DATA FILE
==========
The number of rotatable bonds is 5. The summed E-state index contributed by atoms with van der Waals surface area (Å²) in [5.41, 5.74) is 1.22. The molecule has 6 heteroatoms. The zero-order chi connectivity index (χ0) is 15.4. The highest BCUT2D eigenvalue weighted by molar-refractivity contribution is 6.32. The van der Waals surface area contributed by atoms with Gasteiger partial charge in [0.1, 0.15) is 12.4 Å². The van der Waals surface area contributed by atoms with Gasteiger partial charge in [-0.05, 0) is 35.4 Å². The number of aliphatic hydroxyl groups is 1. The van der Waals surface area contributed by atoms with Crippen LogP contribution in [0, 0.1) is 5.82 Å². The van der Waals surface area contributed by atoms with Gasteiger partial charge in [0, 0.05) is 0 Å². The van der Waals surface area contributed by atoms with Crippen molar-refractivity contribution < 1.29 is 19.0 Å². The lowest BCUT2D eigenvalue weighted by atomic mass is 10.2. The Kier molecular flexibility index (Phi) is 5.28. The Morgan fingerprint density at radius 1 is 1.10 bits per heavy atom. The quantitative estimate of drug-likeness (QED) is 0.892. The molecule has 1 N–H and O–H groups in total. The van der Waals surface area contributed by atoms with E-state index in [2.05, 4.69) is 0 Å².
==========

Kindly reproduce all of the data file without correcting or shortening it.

The number of rotatable bonds is 5. The summed E-state index contributed by atoms with van der Waals surface area (Å²) in [5.41, 5.74) is 1.22. The molecule has 6 heteroatoms. The zero-order chi connectivity index (χ0) is 15.4. The highest BCUT2D eigenvalue weighted by molar-refractivity contribution is 6.32. The van der Waals surface area contributed by atoms with Gasteiger partial charge in [0.1, 0.15) is 12.4 Å². The van der Waals surface area contributed by atoms with Gasteiger partial charge in [-0.05, 0) is 35.4 Å². The number of aliphatic hydroxyl groups is 1. The van der Waals surface area contributed by atoms with Crippen LogP contribution in [0, 0.1) is 5.82 Å². The van der Waals surface area contributed by atoms with Gasteiger partial charge in [0, 0.05) is 0 Å². The van der Waals surface area contributed by atoms with Crippen molar-refractivity contribution < 1.29 is 19.0 Å². The lowest BCUT2D eigenvalue weighted by atomic mass is 10.2. The Kier molecular flexibility index (Phi) is 5.28. The Morgan fingerprint density at radius 1 is 1.10 bits per heavy atom. The quantitative estimate of drug-likeness (QED) is 0.892. The molecule has 1 N–H and O–H groups in total. The van der Waals surface area contributed by atoms with E-state index in [2.05, 4.69) is 0 Å².